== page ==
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Tuesday, May 30, 2023

Solar Farm Growing Near Runway in Van Nuys

The first solar project at Van Nuys Airport is currently under construction at the Aerolease Group facility on the east side of the airfield. Chief Executive Curt Castagna said that the 4,000-panel project should be complete by the end of April. The panels are going on the top of three buildings and a carport at the campus of the aviation property development, management and consulting firm at Woodley Avenue and Daily Drive. “You cannot see the panels on the roof and the way we designed the infrastructure for all the conduit feeds to the transformers, it is almost invisible,” Castagna said in an interview with the Business Journal. The panels will cover about 150,000 square feet of roof space. Castagna said that roofs provided a flat surface that was perfect for the lightweight solar panels to clamp onto. The reasoning behind the solar project was twofold. One is that it can help Los Angeles World Airports, or LAWA, the operator of the airport, meet goals to reduce its carbon footprint. Second, it becomes a revenue source for the company, Castagna said. “We are using the solar to eliminate our use of the grid and at the same time sell power back to the grid,” he added. The Van Nuys project will be just the first for Aerolease. The company is in talks with other airports at which it has property to do similar projects, Castagna said. Other aviation companies at Van Nuys are contemplating going solar. Western Jet Aviation, an independent Gulfstream aircraft maintenance station, is moving forward with such a project, Castagna said. PCS Energy, the solar installation and management firm that Aerolease worked with, is talking with other companies, he added. Control Tower The refurbishment of the air traffic control tower at Van Nuys Airport was completed early this year, a $4 million project that modernized its systems. The tower, located on the west side of the airfield, was essentially stripped to the shell and rebuilt, said Ian Gregor, communications director for the Pacific region of the Federal Aviation Administration, in an email to the Business Journal. “All the equipment was put on slat walls,” Gregor wrote. “(That) allows the equipment to be moved easily, without ruining the consoles.” “In a more efficient operation, controllers can do their jobs more quickly while maintaining the highest possible levels of safety,” Gregor continued in the email. New equipment installed in the tower include digital touch screens for radio communications; digital touch screens to display wind speed and direction, ambient temperature, dew point and barometric pressure; and a third radar display that shows the location of aircraft in the skies around the airport, Gregor said. While the control tower was being renovated, the controllers worked out of a temporary tower made of shipping containers. The temporary tower was designed to replicate as closely as possible the work environment of the permanent tower and used the same displays, radios and other equipment. Rocket Fire Aerojet Rocketdyne did another test in February of the RS-25 main engine that will be used on the Space Launch System, the new heavy-lift rocket NASA has under development to power future manned missions to the moon and possibly to Mars. The Feb. 21 test at the Stennis Space Center in Mississippi put the engine to its highest thrust levels yet, achieving 113 percent of its original thrust level during the 260-second hot fire test. Aerojet Rocketdyne makes the RS-25 engine at its Chatsworth campus. It is a modified version of the engines used on the space shuttle. There are 16 engines remaining from the space shuttle program that will be used on the first four flights of the Space Launch System. The first unmanned launch is scheduled for 2020. Increased thrust requirements for the RS-25 are one of a number of changes that will help meet deep space exploration goals and objectives, said Dan Adamski, RS-25 program director at Aerojet Rocketdyne. “While we can analytically calculate engine performance and structural capabilities at these higher power levels, actually demonstrating that performance with an engine hot fire provides the added confidence that these engines will meet all specification requirements,” Adamski said in a prepared statement. Staff Reporter Mark R. Madler can be reached at (818) 316-3126 or mmadler@sfvbj.com.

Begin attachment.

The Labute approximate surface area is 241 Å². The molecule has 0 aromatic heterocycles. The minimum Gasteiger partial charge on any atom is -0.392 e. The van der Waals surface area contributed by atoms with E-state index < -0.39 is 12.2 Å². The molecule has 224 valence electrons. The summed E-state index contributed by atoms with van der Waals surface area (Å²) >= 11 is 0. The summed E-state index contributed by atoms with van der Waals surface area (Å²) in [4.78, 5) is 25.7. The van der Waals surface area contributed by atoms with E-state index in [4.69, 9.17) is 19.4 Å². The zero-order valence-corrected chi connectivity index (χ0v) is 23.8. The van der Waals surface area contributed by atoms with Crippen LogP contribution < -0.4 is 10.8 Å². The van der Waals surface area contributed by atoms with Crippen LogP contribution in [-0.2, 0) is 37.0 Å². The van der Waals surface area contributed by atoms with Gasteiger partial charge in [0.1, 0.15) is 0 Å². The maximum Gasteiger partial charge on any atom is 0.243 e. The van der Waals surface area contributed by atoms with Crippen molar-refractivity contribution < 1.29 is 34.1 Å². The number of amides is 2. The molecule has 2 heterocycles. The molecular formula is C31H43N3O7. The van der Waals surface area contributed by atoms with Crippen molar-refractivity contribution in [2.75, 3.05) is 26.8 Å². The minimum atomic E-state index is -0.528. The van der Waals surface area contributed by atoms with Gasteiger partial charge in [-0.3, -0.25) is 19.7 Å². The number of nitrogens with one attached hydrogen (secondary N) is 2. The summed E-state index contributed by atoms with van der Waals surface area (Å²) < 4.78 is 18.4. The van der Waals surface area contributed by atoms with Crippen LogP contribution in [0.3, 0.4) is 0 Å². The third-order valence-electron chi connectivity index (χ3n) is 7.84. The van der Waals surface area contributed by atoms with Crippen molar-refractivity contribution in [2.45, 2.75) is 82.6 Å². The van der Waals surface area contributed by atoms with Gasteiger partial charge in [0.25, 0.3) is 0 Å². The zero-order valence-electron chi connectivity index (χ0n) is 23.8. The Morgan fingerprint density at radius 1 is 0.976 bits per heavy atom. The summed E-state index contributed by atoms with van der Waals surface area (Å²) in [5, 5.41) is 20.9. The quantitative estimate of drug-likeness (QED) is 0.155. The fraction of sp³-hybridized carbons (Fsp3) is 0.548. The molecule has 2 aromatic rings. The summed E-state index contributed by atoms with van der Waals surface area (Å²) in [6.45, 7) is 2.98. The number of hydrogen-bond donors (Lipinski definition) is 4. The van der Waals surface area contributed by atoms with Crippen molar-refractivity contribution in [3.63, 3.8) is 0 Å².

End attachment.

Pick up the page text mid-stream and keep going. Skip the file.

Mark Madler
Mark Madler
Mark R. Madler covers aviation & aerospace, manufacturing, technology, automotive & transportation, media & entertainment and the Antelope Valley. He joined the company in February 2006. Madler previously worked as a reporter for the Burbank Leader. Before that, he was a reporter for the City News Bureau of Chicago and several daily newspapers in the suburban Chicago area. He has a bachelor’s of science degree in journalism from the University of Illinois, Urbana-Champaign.

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